Taxes and Divorce
Filing one’s taxes in the wake of a divorce can be a daunting process. If you are currently navigating the divorce process or have recently finalized your divorce, you have certainly been through a great deal of practical and financial upheaval in the past several months. Staring down the detailed, time-intensive and consequential process of filing your taxes as a newly separated or single person can be anxiety-inducing, to say the least.
Thankfully, the process of filing one’s taxes is fairly methodical, as long as you have access to complete and accurate information about how your divorce may affect your tax-related obligations. Before filing, it is generally a good idea to speak with an experienced attorney so that you do not unintentionally ignore certain obligations, fail to benefit from specific deductions and/or submit incomplete or inaccurate information to the Internal Revenue Service. A bit of proactive work can go a long way towards ensuring tax-related peace of mind.
One of the first challenges you will want to consider is how you intend to file. If you are still married or were married for a portion of the year for which you are filing, you may not need to file as a single adult. As filing status may greatly impact your tax rate, it is worth exploring your options. Additionally, you may wish to speak to your attorney about how the property you acquired (or may acquire, if your divorce settlement is not yet finalized) needs to be taxed in the wake of your divorce.
Spousal Support, Child Support and Dependents
If you have minor children, you will need to determine whether you can claim them as dependents on your tax return. Most often, if parents have not agreed to an alternative arrangement during the course of their divorce negotiations, the parent who houses a child more days of the year than his or her other parent does remains entitled to claim that child as a dependent. It is also important to note that child support payments are not deductible, nor are they considered taxable income. If you have questions about what forms of financial support qualify as child support for tax purposes, do not hesitate to ask your attorney.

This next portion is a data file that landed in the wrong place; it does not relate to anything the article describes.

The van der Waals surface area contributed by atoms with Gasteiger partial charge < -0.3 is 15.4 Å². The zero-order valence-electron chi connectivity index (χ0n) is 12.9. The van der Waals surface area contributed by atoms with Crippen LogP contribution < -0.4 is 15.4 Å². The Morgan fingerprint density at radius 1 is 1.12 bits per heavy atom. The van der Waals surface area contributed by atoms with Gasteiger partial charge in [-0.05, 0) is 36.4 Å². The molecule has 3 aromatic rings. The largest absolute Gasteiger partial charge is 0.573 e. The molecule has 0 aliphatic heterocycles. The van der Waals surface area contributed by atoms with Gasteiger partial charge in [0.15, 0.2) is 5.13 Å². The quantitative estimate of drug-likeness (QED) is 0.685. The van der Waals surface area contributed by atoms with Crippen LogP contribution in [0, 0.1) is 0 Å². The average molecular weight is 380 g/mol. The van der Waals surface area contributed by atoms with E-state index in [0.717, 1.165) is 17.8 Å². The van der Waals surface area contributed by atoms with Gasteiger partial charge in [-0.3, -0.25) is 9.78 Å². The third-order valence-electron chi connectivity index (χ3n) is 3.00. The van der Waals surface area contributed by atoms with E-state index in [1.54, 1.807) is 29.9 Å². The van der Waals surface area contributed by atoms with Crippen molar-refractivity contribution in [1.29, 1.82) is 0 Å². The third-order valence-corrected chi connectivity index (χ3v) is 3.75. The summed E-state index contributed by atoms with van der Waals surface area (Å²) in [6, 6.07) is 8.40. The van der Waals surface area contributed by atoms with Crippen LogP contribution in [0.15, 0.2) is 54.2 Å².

Unlike child support, the payment and receipt of spousal support may have explicit impacts upon your tax obligations. In general, spousal support payments are deductible and payments received are taxable income. However, you should consult your attorney about notable exceptions to these broad rules of thumb. For example, if you and your former spouse still share expenses for your marital home, only a certain percentage of the mortgage payment is deductible as spousal support.
Legal Assistance Is Available
If you have questions about the divorce process generally or tax issues related to divorce specifically, please do not hesitate to reach out to an experienced divorce lawyer in Rockville, MD. Lawyers whose practices specialize in family legal matters will be best placed to advise you of your legal options after learning about your specific circumstances. There are a number of variables that may influence your tax obligations post-divorce, so it is generally a good idea to seek individualized counsel before filing.
Thanks to the Law Office of Daniel J. Wright for their insight into family law and tax obligations after divorce.